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Third-party groups have already poured millions of dollars into the federal election campaign, with the lion’s share of that money coming from unions, according to the first round of Elections Canada financial reports to be released since the campaign began.

The documents also detail the donors to Canada Proud, which along with its earlier cousin, Ontario Proud, was the subject of a recent Globe and Mail investigation into the rise of third-party cash. The group raised roughly $250,000 as of Sept. 15, more than half of which came from corporate donors or people connected to them.

There have been federal rules governing the role of third-party groups in election campaigns since the 1990s. However, that activity has increased since corporate and union donations were banned from donating directly to candidates and political parties and as cheaper online advertising has made it easier for groups to get their message out.

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New rules in place this year extended restrictions and spending limits into a prewrit period that begins several months before the start of the official campaign. The law was expanded to include not just advertising but also activity such as polling and canvassing, and it significantly increased the spending limits. Third-party groups are forbidden from working with political parties.

More than 80 organizations have registered as third parties and 18 have released financial interim reports, which are only required when groups spend more than $10,000.

By far the largest third-party group has been the labour union Unifor, which spent about $900,000 between June 30 and when the campaign began last Wednesday – just shy of the limit of $1,023,400. Now that the campaign has begun, Unifor has already spent another $366,000 and plans to hit the limit of $511,700 on a series of ads attacking the Conservatives and Leader Andrew Scheer

The United Steelworkers have spent $736,000 on a campaign endorsing NDP Leader Jagmeet Singh. The Canadian Labour Congress has so far spent $278,000 on ads through a group called Fairness Works, promoting an array of progressive issues but not endorsing a particular candidate. The Canadian Union of Public Employees, which also supports the NDP, spent about $51,000 in the prewrit period

Unifor president Jerry Dias said he supports spending limits to curb the influence of money in politics, although he argued the union is simply adding balance to a system that is already awash in corporate money.

Unifor national president Jerry Diaz speaks at the Unifor union annual convention on Aug. 19, 2019 in Quebec City.

Jacques Boissinot/The Canadian Press

“If we’re going to talk about a puritan system where the media and everybody else is hands off and there’s no interference, that’s one thing, but that’s not the system we live in," he said in an interview.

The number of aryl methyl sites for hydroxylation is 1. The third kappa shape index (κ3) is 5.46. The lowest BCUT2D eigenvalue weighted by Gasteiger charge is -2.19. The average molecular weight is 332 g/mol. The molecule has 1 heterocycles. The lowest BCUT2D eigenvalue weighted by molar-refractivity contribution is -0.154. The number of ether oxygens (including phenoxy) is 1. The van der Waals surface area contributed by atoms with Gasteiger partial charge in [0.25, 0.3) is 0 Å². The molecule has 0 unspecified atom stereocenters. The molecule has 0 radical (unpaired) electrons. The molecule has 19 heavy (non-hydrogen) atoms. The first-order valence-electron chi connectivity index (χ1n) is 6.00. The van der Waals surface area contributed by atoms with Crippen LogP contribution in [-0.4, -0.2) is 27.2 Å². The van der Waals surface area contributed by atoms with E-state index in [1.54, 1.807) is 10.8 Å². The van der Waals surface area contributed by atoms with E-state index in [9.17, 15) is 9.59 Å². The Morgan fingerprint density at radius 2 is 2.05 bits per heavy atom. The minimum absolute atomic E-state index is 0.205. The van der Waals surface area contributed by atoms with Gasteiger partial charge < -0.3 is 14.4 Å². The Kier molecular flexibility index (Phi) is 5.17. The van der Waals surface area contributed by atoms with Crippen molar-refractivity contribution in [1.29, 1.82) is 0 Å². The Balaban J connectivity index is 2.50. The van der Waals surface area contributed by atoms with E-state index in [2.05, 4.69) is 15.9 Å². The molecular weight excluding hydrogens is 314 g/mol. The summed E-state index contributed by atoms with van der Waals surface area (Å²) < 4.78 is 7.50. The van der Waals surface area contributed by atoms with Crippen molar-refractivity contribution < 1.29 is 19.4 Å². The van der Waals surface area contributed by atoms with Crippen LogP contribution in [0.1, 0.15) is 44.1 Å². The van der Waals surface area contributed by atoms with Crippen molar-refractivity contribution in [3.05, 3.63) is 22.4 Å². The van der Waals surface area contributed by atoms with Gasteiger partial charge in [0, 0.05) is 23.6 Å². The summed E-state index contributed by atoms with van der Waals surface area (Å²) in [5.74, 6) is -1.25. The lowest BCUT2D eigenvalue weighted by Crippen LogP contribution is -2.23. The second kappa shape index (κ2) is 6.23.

Of the non-union groups, the largest spender so far is Canada Proud, which has been using a mix of paid ads and widely-shared social-media posts to attack Prime Minister Justin Trudeau and support Mr. Scheer’s Conservatives.

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The Globe and Mail recently reported how the group’s precursor, Ontario Proud, had ties to conservative politics and was largely funded by home builders and construction companies. Both Ontario Proud and its new national counterpart are run by Jeff Ballingall, a former political staffer and employee of the short-lived Sun News Network.

Canada Proud raised $249,000 as of Sept. 15.

Of that, $50,000 came from Calgary-based Coril Holdings Ltd., which has interests in real estate, transportation and health care, while another $50,000 came from the company’s owner, Ronald Mannix. The Merit Contractors Association of Canada, whose provincial counterparts have supported conservative politicians in Alberta and Ontario, donated $45,000.

The bulk of the remaining contributions came from individual donors, including more than 2,000 who gave $200 or less.

Mr. Ballingall, who has cast the group as a counterpoint to union-funded campaigns, said Canada Proud has been successful not because of the money behind it but because of its message.

“It doesn’t matter how much money you spend online if your message doesn’t resonate,” he said in an interview.

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Another significant spender is the Canada Growth Council, which began in Western Canada with billboards targeting Liberal MPs but has expanded into Ontario. The group, run by several people with connections to the Saskatchewan Party, has so far raised $183,000 and spent nearly $100,000 of that.

Duff Conacher of Democracy Watch said the changes brought in by the Liberal government have strengthened the influence of corporate and union money in politics. He said the spending limits were increased because they now covered a wider range of activity, such as polling.

“But if you don’t do those things, you can spend the whole $511,000 on ads," he said in an interview.

“Especially big-business groups, they’re not going to be door knocking or canvassing. It makes the election much more driven by big-money interests.”

Editor’s note: A previous version of this story incorrectly said the Canadian Union of Public Employees spent $512,169 in the period before the election. In fact, the union spent $51,219.

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